The Gift I Never Asked For

As I reflect on this year of 2013, I can’t fathom how much has happened.
My dream became a reality in February when we raised enough money to open and operate Hope for Life home in Swaziland.  My heart was overflowing when my family–Mom, Garret, and Laura– experienced my second home for themselves over the summer, and they fell in love with my Swazi children as well.  It is so refreshing to finally have people close to me know why my heart remains in Swazi.  When I returned from the summer, my sister became my roommate as we moved into a house together on a little farm.  She has blessed me so much with her cooking and kindness, but mostly just her presence.  I am blown away by the incredible class of new freshmen that entered my life in September.  They have truly captivated my heart.  In addition, my basketball girls continue to be a love of mine, as I strive to make them not just better athletes but better women, too.  And the list goes on…
While there is much to be thankful for and many lessons to identify, there is one in particular that stands out: the never ending battle of what our society calls “singleness.”
I wished for nothing more than to be “saved” from my singleness.  However, (though most of the time it’s hard to see it this way), I’ve realized that singleness is by far the greatest gift I’ve been given.  Because I am not devoted to or consumed with one individual, I have been able to share my heart with more people than I could have ever dreamed.  While my greatest desire still is to be married one day and have kids of my own, I’ve grown this past year to accept that marriage is not the end goal, as society had once told me.  Marriage is not the key to contentment or happiness or satisfaction.  Marriage is not the cure to loneliness.  Singleness is not a punishment or bitter trial.  Singleness does not mean you’re not good enough.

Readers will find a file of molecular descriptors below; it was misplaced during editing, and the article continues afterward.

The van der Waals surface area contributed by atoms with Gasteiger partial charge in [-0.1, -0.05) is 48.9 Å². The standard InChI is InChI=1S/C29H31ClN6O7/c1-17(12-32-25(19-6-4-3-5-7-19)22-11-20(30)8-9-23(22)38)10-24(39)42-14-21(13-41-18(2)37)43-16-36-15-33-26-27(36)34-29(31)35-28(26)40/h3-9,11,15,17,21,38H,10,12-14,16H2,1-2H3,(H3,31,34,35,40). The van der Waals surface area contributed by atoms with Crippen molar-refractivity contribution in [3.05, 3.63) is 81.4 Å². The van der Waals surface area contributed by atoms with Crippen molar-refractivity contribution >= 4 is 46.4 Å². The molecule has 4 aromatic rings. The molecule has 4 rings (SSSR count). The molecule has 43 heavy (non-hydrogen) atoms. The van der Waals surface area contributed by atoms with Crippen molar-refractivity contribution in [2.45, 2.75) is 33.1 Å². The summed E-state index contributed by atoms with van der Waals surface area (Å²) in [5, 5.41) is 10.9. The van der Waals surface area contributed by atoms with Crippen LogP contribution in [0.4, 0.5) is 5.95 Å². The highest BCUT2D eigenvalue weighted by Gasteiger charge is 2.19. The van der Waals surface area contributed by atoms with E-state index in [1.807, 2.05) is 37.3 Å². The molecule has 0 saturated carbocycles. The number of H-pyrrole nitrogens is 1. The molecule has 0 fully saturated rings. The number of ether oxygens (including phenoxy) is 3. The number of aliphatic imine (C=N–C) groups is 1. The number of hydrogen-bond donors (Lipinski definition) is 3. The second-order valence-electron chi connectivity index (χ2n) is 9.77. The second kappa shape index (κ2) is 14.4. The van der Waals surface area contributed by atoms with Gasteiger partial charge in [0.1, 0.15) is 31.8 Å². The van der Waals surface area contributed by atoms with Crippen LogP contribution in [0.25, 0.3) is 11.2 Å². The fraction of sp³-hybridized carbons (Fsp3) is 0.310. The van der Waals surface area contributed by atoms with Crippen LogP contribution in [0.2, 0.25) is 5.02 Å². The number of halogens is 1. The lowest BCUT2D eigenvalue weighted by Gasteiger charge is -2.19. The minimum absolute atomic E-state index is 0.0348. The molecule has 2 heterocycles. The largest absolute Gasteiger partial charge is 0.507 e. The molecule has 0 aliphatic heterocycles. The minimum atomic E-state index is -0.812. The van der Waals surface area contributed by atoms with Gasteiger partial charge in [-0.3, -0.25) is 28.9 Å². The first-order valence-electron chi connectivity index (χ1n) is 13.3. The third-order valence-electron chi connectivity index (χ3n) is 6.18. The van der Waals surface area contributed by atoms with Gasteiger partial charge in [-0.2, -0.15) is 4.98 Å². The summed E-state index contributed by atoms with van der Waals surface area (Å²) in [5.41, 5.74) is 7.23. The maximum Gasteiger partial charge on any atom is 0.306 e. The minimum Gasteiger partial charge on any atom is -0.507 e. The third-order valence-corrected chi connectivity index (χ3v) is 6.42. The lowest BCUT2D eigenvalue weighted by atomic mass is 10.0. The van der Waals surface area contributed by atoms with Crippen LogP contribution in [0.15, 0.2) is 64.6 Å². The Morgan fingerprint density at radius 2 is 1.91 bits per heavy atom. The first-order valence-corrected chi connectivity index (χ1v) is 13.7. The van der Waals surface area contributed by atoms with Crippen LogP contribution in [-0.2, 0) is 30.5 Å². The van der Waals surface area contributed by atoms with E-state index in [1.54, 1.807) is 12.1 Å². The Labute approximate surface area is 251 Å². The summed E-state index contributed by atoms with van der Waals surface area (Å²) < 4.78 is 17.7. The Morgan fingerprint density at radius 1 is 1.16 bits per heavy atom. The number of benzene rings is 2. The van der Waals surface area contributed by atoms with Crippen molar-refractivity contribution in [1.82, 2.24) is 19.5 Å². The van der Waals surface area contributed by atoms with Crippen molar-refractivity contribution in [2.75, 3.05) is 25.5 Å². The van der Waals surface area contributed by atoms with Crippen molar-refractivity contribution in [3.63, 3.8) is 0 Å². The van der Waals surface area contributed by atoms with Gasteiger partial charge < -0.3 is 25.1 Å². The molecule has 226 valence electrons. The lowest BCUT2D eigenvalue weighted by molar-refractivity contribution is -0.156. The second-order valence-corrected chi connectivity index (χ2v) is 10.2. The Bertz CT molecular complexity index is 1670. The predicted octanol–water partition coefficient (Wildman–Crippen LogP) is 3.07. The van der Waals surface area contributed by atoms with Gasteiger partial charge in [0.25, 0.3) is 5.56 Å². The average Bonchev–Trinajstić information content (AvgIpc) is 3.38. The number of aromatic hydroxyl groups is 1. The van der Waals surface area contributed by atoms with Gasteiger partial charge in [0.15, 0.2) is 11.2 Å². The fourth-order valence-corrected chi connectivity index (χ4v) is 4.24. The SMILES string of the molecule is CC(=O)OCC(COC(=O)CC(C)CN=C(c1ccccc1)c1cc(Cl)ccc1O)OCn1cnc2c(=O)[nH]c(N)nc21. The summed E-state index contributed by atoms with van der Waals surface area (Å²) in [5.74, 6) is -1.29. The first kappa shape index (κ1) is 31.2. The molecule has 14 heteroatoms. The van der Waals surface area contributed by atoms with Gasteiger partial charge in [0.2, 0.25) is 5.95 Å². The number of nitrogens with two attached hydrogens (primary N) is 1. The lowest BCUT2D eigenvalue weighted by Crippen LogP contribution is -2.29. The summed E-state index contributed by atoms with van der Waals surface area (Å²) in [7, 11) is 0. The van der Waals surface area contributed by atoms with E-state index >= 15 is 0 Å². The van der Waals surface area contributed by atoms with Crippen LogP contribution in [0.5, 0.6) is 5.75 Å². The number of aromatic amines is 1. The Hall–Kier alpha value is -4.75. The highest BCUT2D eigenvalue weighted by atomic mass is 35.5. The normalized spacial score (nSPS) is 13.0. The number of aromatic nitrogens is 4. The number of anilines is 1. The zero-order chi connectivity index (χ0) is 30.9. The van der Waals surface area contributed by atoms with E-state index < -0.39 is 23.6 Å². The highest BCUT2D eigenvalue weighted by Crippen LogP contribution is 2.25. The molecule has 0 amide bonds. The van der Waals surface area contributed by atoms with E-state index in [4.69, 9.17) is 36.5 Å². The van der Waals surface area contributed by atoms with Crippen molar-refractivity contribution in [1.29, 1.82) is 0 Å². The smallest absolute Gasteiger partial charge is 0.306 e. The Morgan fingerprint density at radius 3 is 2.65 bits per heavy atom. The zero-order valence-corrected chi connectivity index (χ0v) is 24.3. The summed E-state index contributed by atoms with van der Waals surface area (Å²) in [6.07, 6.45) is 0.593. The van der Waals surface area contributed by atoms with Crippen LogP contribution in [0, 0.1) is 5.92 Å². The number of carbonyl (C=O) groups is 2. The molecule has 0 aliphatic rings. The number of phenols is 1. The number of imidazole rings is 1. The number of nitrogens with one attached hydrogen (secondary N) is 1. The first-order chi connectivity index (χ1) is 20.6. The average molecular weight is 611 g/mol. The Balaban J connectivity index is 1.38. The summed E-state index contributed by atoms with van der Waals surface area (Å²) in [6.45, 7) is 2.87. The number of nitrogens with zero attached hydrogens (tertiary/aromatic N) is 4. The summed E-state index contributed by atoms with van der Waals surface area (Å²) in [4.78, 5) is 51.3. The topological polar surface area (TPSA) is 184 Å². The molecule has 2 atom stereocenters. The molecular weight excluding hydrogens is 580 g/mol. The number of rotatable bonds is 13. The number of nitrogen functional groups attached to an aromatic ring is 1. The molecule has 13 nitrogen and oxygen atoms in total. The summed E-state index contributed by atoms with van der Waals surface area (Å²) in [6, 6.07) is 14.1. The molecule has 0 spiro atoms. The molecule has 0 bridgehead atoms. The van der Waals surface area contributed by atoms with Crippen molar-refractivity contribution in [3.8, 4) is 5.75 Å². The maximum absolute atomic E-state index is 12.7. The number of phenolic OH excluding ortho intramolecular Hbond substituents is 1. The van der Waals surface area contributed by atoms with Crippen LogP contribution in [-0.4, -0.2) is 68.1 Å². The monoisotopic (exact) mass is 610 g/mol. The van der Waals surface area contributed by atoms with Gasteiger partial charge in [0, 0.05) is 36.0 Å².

Singleness is a gift–a beautiful gift that this world has twisted and turned into something ugly.  Singleness does not mean something’s wrong with you, and it doesn’t mean “freedom,” as culture also states.  Singleness is an opportunity of a lifetime, literally.  It is a chance to live in humility and servanthood, to take on the characteristics of a spouse in all different areas of life, serving different people, not just one.  (Now, I’m not saying that once you’re married, you only serve one person; but the nature of the situation is exactly as Paul states in Scripture–a married person has a divided heart because she is called to serve her spouse/family.) I wish more people would see singleness as an opportunity to change the world, to be saved THROUGH singleness rather than trying to be saved from it.  
My desire for my husband and children will always be a part of me and will never go away; however, a my deeper purpose outweighs it.  I hope to change the world.  Because this has been my goal and the way I try to serve the Lord, He has blessed me by seeing the fruit of my labor through my singleness.  I would not have accomplished even half of these dreams had I been in a relationship or even married like I thought I’d be.  There is no way I could devote as much attention, compassion, and time to my students if I were in a relationship.  The mission overseas would be crippled or even non-existent had I tied myself down too early.  My heart would not be this big if I dove into relationships of the past that would stunt my growth.  
My singleness has multiplied my mission and most of all my heart, and that is why it is the greatest gift I never asked for.   

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